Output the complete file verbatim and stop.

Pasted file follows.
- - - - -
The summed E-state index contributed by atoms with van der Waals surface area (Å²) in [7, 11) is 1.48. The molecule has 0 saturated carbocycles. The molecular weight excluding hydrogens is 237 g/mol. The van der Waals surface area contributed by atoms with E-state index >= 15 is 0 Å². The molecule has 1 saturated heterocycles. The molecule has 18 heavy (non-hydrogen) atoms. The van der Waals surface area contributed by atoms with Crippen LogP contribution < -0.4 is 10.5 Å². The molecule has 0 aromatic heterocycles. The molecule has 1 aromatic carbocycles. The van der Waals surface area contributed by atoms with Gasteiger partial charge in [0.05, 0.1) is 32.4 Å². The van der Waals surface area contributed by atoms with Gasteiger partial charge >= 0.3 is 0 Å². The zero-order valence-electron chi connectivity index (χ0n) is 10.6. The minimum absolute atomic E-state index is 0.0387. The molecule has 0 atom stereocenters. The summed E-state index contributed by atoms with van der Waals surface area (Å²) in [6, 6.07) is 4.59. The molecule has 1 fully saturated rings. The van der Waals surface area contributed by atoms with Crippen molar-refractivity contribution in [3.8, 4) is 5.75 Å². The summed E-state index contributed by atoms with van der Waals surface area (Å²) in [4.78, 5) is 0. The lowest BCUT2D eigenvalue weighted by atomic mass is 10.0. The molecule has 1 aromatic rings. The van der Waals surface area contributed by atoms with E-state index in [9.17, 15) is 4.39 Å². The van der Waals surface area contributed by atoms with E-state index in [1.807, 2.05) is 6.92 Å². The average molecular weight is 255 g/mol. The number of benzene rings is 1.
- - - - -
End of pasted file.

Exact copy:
The summed E-state index contributed by atoms with van der Waals surface area (Å²) in [7, 11) is 1.48. The molecule has 0 saturated carbocycles. The molecular weight excluding hydrogens is 237 g/mol. The van der Waals surface area contributed by atoms with E-state index >= 15 is 0 Å². The molecule has 1 saturated heterocycles. The molecule has 18 heavy (non-hydrogen) atoms. The van der Waals surface area contributed by atoms with Crippen LogP contribution < -0.4 is 10.5 Å². The molecule has 0 aromatic heterocycles. The molecule has 1 aromatic carbocycles. The van der Waals surface area contributed by atoms with Gasteiger partial charge in [0.05, 0.1) is 32.4 Å². The van der Waals surface area contributed by atoms with Gasteiger partial charge >= 0.3 is 0 Å². The zero-order valence-electron chi connectivity index (χ0n) is 10.6. The minimum absolute atomic E-state index is 0.0387. The molecule has 0 atom stereocenters. The summed E-state index contributed by atoms with van der Waals surface area (Å²) in [6, 6.07) is 4.59. The molecule has 1 fully saturated rings. The van der Waals surface area contributed by atoms with Crippen molar-refractivity contribution in [3.8, 4) is 5.75 Å². The summed E-state index contributed by atoms with van der Waals surface area (Å²) in [4.78, 5) is 0. The lowest BCUT2D eigenvalue weighted by atomic mass is 10.0. The molecule has 1 aromatic rings. The van der Waals surface area contributed by atoms with E-state index in [9.17, 15) is 4.39 Å². The van der Waals surface area contributed by atoms with E-state index in [1.807, 2.05) is 6.92 Å². The average molecular weight is 255 g/mol. The number of benzene rings is 1.